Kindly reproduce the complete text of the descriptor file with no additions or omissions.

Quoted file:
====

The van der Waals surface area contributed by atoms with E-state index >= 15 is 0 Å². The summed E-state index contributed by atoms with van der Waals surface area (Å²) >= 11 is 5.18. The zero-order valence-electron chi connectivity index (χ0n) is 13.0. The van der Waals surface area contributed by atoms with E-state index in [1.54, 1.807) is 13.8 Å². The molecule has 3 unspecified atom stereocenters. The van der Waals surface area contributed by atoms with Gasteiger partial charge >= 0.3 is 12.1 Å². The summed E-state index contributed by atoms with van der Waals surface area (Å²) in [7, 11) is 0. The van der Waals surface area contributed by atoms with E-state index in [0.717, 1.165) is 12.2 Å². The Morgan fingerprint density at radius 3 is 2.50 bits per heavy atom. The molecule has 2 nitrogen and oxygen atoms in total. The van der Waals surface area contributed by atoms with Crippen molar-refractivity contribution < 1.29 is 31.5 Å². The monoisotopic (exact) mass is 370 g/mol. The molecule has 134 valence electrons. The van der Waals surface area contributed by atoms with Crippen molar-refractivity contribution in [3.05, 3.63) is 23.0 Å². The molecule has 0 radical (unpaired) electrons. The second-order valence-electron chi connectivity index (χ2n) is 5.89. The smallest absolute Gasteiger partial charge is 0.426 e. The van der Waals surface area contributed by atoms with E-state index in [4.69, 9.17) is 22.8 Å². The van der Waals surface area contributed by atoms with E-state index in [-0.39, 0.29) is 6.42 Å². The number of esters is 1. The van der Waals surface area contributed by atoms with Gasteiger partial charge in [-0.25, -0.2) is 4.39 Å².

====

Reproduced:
The van der Waals surface area contributed by atoms with E-state index >= 15 is 0 Å². The summed E-state index contributed by atoms with van der Waals surface area (Å²) >= 11 is 5.18. The zero-order valence-electron chi connectivity index (χ0n) is 13.0. The van der Waals surface area contributed by atoms with E-state index in [1.54, 1.807) is 13.8 Å². The molecule has 3 unspecified atom stereocenters. The van der Waals surface area contributed by atoms with Gasteiger partial charge >= 0.3 is 12.1 Å². The summed E-state index contributed by atoms with van der Waals surface area (Å²) in [7, 11) is 0. The van der Waals surface area contributed by atoms with E-state index in [0.717, 1.165) is 12.2 Å². The Morgan fingerprint density at radius 3 is 2.50 bits per heavy atom. The molecule has 2 nitrogen and oxygen atoms in total. The van der Waals surface area contributed by atoms with Crippen molar-refractivity contribution < 1.29 is 31.5 Å². The monoisotopic (exact) mass is 370 g/mol. The molecule has 134 valence electrons. The van der Waals surface area contributed by atoms with Crippen molar-refractivity contribution in [3.05, 3.63) is 23.0 Å². The molecule has 0 radical (unpaired) electrons. The second-order valence-electron chi connectivity index (χ2n) is 5.89. The smallest absolute Gasteiger partial charge is 0.426 e. The van der Waals surface area contributed by atoms with E-state index in [4.69, 9.17) is 22.8 Å². The van der Waals surface area contributed by atoms with E-state index in [-0.39, 0.29) is 6.42 Å². The number of esters is 1. The van der Waals surface area contributed by atoms with Gasteiger partial charge in [-0.25, -0.2) is 4.39 Å².